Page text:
Once it claimed to
be the largest commercial building owned by an individual
person; the runners-up among the 'big three' chemical companies
called it home; and a maverick millionaire ran an upstart bank
there. Come September, the venerable Delaware Trust Building
will provide upscale living quarters for a range of tenants from
yuppies to empty nesters.
Sharla Dick, project manager for the
Buccini-Pollin Group, told attenders at a preview event on June
11 to show off sample apartments that 150 applications for
the 280 units have been received and that she expects the
charter roster of residents to number nearly 50 when the first
two of 12 floors are ready for occupancy around Labor Day.
Rents will run from $790 a month for
a 'studio' apartment to $2,000 for a penthouse suite.
Ted Blunt, president of Wilmington
City Council, said that is anticipated to contribute to
significantly "increase the number of people [living] in
downtown Wilmington." The building at Ninth and Market Streets
.hopes to emulate the former Nemours Building nearby which
apparently has been successful in attracting tenants.
Even as he and Dick spoke,
construction crews continued to work to meet what seemed like a
daunting timetable. Fewer than 90 days to go and there obviously
was much to do. Vintage building erected in 1921, especially for
a bank and the corporate elite, do not yield easily to change.
As it happens,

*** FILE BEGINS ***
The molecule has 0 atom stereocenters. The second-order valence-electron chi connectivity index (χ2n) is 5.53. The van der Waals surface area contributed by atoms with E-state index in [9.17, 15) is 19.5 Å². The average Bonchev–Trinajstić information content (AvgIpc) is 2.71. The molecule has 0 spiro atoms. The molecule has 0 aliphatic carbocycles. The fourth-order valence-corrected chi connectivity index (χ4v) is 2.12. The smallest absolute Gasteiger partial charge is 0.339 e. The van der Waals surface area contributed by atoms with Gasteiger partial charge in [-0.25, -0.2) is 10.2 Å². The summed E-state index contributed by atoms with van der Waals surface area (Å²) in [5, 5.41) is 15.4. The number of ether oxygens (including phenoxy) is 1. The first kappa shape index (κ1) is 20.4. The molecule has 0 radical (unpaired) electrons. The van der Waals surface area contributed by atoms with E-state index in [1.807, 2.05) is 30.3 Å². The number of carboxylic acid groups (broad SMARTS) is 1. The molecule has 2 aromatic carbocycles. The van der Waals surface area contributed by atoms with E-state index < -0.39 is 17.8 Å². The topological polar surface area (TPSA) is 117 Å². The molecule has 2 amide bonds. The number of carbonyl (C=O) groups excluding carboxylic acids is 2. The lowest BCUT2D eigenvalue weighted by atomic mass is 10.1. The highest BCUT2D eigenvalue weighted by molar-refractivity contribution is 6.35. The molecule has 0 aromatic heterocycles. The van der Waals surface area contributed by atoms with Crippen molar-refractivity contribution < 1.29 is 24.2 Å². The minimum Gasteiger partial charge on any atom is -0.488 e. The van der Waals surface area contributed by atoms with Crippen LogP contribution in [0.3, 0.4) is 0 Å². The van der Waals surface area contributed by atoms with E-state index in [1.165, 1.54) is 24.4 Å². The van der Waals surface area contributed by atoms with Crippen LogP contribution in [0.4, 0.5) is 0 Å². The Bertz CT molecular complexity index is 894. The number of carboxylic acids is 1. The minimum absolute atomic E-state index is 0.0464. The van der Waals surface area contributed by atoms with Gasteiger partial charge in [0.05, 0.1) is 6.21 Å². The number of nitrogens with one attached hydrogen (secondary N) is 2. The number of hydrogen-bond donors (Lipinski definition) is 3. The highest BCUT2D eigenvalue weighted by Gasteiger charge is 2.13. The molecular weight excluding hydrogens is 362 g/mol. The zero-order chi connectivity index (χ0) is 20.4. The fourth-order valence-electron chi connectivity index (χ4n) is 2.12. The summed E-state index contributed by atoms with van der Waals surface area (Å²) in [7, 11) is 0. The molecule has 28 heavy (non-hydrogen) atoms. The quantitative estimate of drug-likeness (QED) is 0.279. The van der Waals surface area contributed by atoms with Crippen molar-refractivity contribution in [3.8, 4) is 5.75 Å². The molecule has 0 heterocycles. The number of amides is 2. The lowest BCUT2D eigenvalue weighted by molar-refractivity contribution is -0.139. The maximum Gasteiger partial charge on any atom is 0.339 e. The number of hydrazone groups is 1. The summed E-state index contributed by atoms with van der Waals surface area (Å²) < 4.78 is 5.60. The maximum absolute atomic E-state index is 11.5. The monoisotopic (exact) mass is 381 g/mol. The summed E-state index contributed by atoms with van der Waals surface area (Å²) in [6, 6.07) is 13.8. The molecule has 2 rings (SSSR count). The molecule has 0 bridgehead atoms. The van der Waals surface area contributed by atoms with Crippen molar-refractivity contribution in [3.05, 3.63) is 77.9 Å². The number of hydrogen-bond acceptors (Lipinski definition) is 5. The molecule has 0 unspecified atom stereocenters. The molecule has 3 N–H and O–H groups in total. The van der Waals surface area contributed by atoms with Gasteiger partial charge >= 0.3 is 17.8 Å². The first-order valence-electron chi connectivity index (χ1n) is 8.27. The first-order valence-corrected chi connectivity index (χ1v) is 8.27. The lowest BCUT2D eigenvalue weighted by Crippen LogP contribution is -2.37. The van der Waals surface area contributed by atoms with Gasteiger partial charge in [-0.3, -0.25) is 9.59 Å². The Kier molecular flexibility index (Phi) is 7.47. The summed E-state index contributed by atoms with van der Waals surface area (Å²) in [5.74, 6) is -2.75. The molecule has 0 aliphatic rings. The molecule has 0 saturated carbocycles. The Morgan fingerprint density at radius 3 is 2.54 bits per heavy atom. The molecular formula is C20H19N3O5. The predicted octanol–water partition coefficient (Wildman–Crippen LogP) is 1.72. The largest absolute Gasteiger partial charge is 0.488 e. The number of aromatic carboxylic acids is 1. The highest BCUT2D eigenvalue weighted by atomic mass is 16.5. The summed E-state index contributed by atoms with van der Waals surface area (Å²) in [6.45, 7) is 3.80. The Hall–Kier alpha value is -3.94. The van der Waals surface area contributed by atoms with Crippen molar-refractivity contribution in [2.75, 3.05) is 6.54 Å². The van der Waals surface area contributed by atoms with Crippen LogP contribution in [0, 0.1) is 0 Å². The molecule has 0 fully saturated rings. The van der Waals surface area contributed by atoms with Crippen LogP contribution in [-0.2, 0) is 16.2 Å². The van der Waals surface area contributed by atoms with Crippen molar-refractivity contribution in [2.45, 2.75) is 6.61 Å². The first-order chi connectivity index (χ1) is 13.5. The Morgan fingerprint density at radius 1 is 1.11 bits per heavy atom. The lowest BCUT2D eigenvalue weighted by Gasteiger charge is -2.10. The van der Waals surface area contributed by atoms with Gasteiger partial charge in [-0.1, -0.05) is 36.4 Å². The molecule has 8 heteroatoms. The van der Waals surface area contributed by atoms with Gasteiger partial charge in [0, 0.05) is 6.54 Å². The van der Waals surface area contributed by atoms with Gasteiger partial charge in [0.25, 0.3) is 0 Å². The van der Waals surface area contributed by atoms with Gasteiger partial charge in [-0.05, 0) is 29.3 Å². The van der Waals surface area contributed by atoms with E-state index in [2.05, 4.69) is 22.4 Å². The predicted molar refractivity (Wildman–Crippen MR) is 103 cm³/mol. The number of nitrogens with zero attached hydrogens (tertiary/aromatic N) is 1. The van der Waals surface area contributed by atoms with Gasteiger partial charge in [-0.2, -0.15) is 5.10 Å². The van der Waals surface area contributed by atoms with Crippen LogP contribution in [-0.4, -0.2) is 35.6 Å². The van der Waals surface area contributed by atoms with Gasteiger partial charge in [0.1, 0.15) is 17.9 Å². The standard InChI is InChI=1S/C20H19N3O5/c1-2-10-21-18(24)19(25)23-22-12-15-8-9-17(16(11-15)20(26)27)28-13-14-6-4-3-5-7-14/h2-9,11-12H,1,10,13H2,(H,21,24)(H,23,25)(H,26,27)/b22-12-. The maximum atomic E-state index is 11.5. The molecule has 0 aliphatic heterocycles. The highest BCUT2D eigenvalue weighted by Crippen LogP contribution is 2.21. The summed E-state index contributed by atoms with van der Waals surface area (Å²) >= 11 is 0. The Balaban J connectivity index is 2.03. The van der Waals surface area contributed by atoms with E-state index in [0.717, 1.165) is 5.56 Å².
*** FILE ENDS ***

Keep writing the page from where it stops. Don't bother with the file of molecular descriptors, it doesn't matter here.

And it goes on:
Buccini-Pollin has decided to join rather than fight the
historic past. There will be no attempt to disguise the
building's former life. The classic banking floor becomes the
'great room' -- a gathering area similar to a hotel lobby. The
inlaid griffins -- Delaware Trust's trademark -- will stay as
will the rosettes that adorn the ceiling. The vault floor below
will be a large fitness center with one of the original vaults
glassed off for display. Even the silver plaques that identified
the bank entrance will remain, although the main doors will be
the next ones up the street.
Only the name will
be changed -- to Residences at Rodney Square.
Workmen cross what
used to be Delaware Trust Co.'s lobby. The bank was
founded by William du Pont to rival Wilmington Trust, the
'family's bank'. Unlike its erstwhile cousin,
Delaware Trust did not survive the merger mania that
dominated the banking business. Nor did its successor,
Core States, reopen after a fire on the 14th floor in 1997
which shut down the building. The lobby will retain the
spiral staircase and other featurres as it becomes the
apartment building's signature 'great room'.